For years now, we have used the Oracle Form 3.0 terminal application on our mobile scanners, but last year, we moved to Oracle Forms 10, and this has become too much for old Symbol scanners (OK, let us face it – F10s are too much even for totally new and shaped up scanners!). So we decided to write .NET applications which talk to servers through Web Services... And yes, I have accepted the task to build up a team of coworkers and set up some standards. Quite a big task for a totally C++ guy with no C# knowledge.

Sorry about the big introduction, but: “Hey; that is the background!”.

As I said earlier, we are retailers, so a typical screen in our application looks like this (of course, that is a little bit of a simplification, but it will serve the purpose):

Because we have different scanners which have different screen resolutions and screen sizes, we use different font sizes, so the screen can change at runtime (based on the type of scanner that the application runs on). A screen like that is built up as four panels (all set with Dock=Top), a few Labels, and a few TextBoxes (all set differently so they can rearrange themselves if the font size changes). And, my god, a few applications like that (each with a few screens like that) is a real nightmare to manage!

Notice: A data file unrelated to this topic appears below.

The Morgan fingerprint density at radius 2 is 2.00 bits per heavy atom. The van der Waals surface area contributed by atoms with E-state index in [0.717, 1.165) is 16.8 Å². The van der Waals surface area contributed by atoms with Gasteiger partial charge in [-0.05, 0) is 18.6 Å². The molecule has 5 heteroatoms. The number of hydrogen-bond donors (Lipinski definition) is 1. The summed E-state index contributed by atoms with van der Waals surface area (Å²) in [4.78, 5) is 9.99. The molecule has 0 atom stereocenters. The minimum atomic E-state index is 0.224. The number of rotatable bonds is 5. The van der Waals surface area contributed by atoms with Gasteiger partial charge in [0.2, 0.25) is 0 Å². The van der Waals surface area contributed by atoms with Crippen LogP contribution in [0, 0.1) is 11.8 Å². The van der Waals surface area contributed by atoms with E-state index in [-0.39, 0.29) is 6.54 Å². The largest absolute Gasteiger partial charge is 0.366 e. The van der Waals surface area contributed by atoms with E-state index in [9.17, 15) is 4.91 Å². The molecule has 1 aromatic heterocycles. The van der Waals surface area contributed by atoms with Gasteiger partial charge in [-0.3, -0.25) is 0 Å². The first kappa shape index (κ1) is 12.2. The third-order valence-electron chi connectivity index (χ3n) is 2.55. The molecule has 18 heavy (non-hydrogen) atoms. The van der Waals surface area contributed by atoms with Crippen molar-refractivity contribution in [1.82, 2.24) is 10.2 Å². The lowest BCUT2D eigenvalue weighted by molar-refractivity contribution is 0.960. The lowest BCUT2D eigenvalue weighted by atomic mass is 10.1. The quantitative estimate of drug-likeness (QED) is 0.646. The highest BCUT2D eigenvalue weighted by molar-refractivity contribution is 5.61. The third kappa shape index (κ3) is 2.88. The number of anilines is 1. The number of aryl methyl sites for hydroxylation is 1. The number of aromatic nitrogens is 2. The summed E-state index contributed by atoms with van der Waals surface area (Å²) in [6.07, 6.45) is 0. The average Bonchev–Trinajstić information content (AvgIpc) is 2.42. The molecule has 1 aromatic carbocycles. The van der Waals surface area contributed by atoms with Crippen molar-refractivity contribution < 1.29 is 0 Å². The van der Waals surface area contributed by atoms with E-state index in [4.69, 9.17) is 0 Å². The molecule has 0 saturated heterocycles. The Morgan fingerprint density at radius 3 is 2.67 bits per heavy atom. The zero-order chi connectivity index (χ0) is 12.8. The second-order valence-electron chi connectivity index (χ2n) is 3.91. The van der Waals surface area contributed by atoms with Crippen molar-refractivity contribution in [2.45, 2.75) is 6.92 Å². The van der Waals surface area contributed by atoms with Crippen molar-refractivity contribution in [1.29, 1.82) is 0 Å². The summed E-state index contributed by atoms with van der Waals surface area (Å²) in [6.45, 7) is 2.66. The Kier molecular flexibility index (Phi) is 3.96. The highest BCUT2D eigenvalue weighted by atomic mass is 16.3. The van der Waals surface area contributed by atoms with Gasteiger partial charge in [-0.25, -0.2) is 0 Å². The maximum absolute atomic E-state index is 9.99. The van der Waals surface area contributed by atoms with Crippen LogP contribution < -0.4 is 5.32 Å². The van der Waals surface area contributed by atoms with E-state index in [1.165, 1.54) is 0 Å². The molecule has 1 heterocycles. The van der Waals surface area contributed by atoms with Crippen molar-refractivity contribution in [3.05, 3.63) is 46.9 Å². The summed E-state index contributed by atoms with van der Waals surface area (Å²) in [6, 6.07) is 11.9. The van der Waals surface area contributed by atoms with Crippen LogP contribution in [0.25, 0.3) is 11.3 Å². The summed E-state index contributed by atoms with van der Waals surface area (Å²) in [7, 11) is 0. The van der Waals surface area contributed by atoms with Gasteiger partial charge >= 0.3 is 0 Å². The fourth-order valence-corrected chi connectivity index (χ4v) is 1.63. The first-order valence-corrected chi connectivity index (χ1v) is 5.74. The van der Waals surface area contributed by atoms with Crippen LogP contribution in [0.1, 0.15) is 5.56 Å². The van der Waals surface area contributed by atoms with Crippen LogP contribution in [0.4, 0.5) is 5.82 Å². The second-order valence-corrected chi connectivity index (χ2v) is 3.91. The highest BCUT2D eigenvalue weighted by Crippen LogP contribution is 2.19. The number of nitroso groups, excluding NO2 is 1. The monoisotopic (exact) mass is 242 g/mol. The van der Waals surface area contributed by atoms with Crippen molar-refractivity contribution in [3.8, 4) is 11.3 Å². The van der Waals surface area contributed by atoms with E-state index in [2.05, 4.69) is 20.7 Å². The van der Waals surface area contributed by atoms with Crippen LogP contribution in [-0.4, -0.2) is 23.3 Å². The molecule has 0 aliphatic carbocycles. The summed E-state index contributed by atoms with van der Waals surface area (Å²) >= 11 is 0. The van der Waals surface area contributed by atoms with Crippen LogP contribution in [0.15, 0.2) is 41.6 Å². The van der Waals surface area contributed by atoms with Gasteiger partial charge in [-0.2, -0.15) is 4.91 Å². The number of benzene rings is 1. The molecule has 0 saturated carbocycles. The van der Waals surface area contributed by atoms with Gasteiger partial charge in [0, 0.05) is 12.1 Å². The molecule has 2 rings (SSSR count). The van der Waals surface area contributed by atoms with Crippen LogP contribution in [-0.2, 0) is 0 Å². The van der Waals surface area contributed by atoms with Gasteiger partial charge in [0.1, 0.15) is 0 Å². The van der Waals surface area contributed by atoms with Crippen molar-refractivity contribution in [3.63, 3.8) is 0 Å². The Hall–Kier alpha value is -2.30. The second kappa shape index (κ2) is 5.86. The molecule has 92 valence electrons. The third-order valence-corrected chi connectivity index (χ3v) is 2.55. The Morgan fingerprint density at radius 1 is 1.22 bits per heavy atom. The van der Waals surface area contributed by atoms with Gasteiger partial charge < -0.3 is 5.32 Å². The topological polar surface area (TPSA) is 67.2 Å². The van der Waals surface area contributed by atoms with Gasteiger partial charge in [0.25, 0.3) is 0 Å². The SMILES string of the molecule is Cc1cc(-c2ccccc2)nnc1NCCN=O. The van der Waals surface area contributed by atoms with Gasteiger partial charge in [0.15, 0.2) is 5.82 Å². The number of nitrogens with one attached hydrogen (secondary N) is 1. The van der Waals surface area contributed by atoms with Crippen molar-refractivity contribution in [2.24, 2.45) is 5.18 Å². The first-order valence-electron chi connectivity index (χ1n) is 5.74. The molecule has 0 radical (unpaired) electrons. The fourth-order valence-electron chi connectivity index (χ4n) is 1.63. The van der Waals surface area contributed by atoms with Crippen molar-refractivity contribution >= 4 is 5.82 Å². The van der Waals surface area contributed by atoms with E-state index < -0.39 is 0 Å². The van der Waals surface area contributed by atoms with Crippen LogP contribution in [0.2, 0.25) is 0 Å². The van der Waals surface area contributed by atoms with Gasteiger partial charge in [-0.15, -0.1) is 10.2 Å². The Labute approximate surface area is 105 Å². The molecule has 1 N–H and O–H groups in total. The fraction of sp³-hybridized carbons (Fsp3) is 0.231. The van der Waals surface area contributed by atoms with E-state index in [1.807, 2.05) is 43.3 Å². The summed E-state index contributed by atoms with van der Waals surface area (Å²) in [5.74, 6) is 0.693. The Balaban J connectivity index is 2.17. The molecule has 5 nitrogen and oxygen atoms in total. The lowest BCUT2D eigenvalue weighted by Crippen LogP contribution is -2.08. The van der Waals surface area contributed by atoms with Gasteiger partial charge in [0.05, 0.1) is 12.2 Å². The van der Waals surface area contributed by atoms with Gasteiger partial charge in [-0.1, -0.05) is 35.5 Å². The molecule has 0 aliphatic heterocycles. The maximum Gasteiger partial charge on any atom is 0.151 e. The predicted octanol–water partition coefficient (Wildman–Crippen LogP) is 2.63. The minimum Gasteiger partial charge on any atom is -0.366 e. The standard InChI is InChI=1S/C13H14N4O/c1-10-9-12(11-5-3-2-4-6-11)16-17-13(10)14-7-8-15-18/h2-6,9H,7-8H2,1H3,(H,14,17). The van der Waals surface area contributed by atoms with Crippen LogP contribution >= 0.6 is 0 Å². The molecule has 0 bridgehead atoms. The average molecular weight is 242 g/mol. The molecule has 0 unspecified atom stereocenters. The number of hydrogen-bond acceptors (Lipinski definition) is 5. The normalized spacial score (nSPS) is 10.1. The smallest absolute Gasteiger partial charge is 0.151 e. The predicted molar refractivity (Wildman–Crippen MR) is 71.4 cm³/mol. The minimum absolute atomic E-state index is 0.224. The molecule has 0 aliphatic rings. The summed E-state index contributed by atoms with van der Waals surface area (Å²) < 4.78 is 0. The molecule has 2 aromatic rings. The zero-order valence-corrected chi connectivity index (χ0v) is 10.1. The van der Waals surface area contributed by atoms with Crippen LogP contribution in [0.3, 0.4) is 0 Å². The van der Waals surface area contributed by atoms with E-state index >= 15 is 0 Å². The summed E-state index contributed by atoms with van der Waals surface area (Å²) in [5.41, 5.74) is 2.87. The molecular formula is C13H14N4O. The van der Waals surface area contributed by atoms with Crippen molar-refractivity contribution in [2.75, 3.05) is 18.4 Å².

Wouldn’t it be better if I could use only one object with all the text in it and rearrange textboxes according to the text? And all that would be done at runtime without any need to set the dockings of several objects. Remember, any programmer can change his (or her) code and rearrange screens, but what if you have to do that and it was not your program in the first place? Rearranging all those dockings and calculating the font changes can blow the code sky high.

Yes, this is what HTMLLabel can solve. I know, I know, you expected to find a Label object which can show different fonts, different colors, sizes, and stuff like that, and yes - you have found such a Label – but that is boring; it is just something that you would expect from any HTML aware Label!

Using the code

Very important information